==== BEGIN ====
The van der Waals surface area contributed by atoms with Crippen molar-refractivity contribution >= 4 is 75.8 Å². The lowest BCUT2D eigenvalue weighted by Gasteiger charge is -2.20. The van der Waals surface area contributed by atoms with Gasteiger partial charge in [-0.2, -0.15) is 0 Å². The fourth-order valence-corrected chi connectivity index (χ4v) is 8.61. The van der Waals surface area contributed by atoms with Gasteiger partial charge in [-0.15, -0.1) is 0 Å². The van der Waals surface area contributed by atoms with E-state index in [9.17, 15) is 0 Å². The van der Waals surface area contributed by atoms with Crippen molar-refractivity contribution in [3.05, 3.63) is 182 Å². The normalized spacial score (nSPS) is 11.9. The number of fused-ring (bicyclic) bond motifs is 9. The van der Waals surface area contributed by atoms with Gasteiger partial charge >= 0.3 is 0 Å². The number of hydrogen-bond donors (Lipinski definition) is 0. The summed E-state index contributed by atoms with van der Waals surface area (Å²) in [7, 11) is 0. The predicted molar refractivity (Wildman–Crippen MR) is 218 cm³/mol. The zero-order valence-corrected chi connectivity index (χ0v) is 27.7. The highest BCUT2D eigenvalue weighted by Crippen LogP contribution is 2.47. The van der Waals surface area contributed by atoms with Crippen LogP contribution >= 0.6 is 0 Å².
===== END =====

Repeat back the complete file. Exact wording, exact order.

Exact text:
The van der Waals surface area contributed by atoms with Crippen molar-refractivity contribution >= 4 is 75.8 Å². The lowest BCUT2D eigenvalue weighted by Gasteiger charge is -2.20. The van der Waals surface area contributed by atoms with Gasteiger partial charge in [-0.2, -0.15) is 0 Å². The fourth-order valence-corrected chi connectivity index (χ4v) is 8.61. The van der Waals surface area contributed by atoms with Gasteiger partial charge in [-0.15, -0.1) is 0 Å². The van der Waals surface area contributed by atoms with E-state index in [9.17, 15) is 0 Å². The van der Waals surface area contributed by atoms with Crippen molar-refractivity contribution in [3.05, 3.63) is 182 Å². The normalized spacial score (nSPS) is 11.9. The number of fused-ring (bicyclic) bond motifs is 9. The van der Waals surface area contributed by atoms with Gasteiger partial charge >= 0.3 is 0 Å². The number of hydrogen-bond donors (Lipinski definition) is 0. The summed E-state index contributed by atoms with van der Waals surface area (Å²) in [7, 11) is 0. The predicted molar refractivity (Wildman–Crippen MR) is 218 cm³/mol. The zero-order valence-corrected chi connectivity index (χ0v) is 27.7. The highest BCUT2D eigenvalue weighted by Crippen LogP contribution is 2.47. The van der Waals surface area contributed by atoms with Crippen LogP contribution >= 0.6 is 0 Å².